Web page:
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Human Genome News Archive Edition
  Vol.10, No.1-2   February 1999
Available in PDF 
 
In this issue... 

Genome Project 

In the News 

Microbial Genomics 

Ethical, Legal, and Social Issues and Educational Resources 

Proteomics 

Genetics in Medicine 

Informatics 

Web, Other Resources, Publications 

Funding 

Meeting Calendars & Acronyms 

  • Genome and Biotechnology Meetings 
  • Training Courses and Workshops 
  • Acronyms 


HGN archives and subscriptions 
HGP Information home

Who's Sequencing the Human Genome?

Listed below are the major large-scale sequencing facilities in the U.S. Human Genome Project* as of February 1999. Washington University and the DOE Joint Genome Institute led in total human DNA sequence contributed to public databases in 1998. To access the Web sites of the centers listed below, see this webpage.

DOE-Funded

  • Joint Genome Institute
  • University of Washington, Seattle (BAC end sequencing)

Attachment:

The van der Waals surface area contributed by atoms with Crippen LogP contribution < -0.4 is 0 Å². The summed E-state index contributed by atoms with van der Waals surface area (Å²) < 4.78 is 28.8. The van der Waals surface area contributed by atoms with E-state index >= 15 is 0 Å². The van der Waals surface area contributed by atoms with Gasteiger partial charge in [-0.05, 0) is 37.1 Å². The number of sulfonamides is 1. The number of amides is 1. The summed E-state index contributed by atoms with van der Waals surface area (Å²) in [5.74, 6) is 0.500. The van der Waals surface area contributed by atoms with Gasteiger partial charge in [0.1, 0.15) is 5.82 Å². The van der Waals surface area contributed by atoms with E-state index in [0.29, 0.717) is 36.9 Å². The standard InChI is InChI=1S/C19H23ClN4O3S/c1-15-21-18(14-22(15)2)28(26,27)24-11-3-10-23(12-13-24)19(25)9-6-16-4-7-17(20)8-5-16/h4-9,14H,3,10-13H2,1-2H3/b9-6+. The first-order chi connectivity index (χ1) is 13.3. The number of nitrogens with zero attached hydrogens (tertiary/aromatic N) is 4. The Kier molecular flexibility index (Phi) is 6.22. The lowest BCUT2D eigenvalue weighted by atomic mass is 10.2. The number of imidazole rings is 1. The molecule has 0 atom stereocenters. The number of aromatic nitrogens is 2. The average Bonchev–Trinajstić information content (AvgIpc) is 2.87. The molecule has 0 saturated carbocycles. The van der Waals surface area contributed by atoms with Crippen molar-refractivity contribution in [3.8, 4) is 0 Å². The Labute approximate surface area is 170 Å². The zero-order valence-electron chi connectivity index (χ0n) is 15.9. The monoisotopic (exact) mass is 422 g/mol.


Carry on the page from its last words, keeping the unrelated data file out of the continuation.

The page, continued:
• The Institute for Genomic Research (BAC end sequencing)

NIH-Funded

  • Washington University, St. Louis
  • Whitehead Institute/Massachusetts Institute of Technology
  • Baylor College of Medicine
  • University of Washington, Seattle (DOE and NIH co-funded)
  • University of Texas Southwestern Medical Center
  • Stanford University
  • University of Oklahoma

*In addition to sequencers in the U.S. project, centers in the United Kingdom, Germany, and Japan are making major contributions toward sequencing the human genome. See URL above.


The electronic form of the newsletter may be cited in the following style:
Human Genome Program, U.S. Department of Energy, Human Genome News (v10n1-2).

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Acronym List

Human Genome Project 1990–2003

The Human Genome Project (HGP) was an international 13-year effort, 1990 to 2003. Primary goals were to discover the complete set of human genes and make them accessible for further biological study, and determine the complete sequence of DNA bases in the human genome. See Timeline for more HGP history.

Human Genome News

Published from 1989 until 2002, this newsletter facilitated HGP communication, helped prevent duplication of research effort, and informed persons interested in genome research.